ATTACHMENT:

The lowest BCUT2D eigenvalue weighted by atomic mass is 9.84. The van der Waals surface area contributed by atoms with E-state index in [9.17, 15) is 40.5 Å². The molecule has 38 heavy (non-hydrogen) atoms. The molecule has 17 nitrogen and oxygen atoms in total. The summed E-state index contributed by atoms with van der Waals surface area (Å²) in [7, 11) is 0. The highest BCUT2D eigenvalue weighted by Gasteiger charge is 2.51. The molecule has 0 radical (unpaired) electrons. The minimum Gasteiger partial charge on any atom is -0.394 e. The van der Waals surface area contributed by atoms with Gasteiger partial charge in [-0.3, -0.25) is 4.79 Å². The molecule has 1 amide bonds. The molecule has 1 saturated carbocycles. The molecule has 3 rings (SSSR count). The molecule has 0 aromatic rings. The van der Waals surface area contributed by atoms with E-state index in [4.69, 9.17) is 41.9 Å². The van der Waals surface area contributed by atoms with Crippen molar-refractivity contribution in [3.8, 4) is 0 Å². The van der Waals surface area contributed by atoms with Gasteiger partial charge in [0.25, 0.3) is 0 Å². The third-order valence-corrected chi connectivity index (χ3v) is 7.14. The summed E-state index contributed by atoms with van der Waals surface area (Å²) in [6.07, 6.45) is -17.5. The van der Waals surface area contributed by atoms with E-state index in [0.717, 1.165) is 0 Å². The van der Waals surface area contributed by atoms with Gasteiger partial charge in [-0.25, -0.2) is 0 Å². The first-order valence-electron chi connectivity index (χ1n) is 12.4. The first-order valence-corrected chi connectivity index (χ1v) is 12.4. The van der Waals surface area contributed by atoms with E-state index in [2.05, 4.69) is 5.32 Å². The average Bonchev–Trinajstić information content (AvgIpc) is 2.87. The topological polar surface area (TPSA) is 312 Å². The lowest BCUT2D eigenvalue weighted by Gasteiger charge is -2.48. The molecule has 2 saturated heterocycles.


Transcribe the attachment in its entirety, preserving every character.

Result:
The lowest BCUT2D eigenvalue weighted by atomic mass is 9.84. The van der Waals surface area contributed by atoms with E-state index in [9.17, 15) is 40.5 Å². The molecule has 38 heavy (non-hydrogen) atoms. The molecule has 17 nitrogen and oxygen atoms in total. The summed E-state index contributed by atoms with van der Waals surface area (Å²) in [7, 11) is 0. The highest BCUT2D eigenvalue weighted by Gasteiger charge is 2.51. The molecule has 0 radical (unpaired) electrons. The minimum Gasteiger partial charge on any atom is -0.394 e. The van der Waals surface area contributed by atoms with Gasteiger partial charge in [-0.3, -0.25) is 4.79 Å². The molecule has 1 amide bonds. The molecule has 1 saturated carbocycles. The molecule has 3 rings (SSSR count). The molecule has 0 aromatic rings. The van der Waals surface area contributed by atoms with E-state index in [4.69, 9.17) is 41.9 Å². The van der Waals surface area contributed by atoms with Crippen molar-refractivity contribution in [3.8, 4) is 0 Å². The van der Waals surface area contributed by atoms with Gasteiger partial charge in [0.25, 0.3) is 0 Å². The third-order valence-corrected chi connectivity index (χ3v) is 7.14. The summed E-state index contributed by atoms with van der Waals surface area (Å²) in [6.07, 6.45) is -17.5. The van der Waals surface area contributed by atoms with E-state index in [0.717, 1.165) is 0 Å². The van der Waals surface area contributed by atoms with Gasteiger partial charge in [-0.25, -0.2) is 0 Å². The first-order valence-electron chi connectivity index (χ1n) is 12.4. The first-order valence-corrected chi connectivity index (χ1v) is 12.4. The van der Waals surface area contributed by atoms with E-state index in [2.05, 4.69) is 5.32 Å². The average Bonchev–Trinajstić information content (AvgIpc) is 2.87. The topological polar surface area (TPSA) is 312 Å². The lowest BCUT2D eigenvalue weighted by Gasteiger charge is -2.48. The molecule has 2 saturated heterocycles.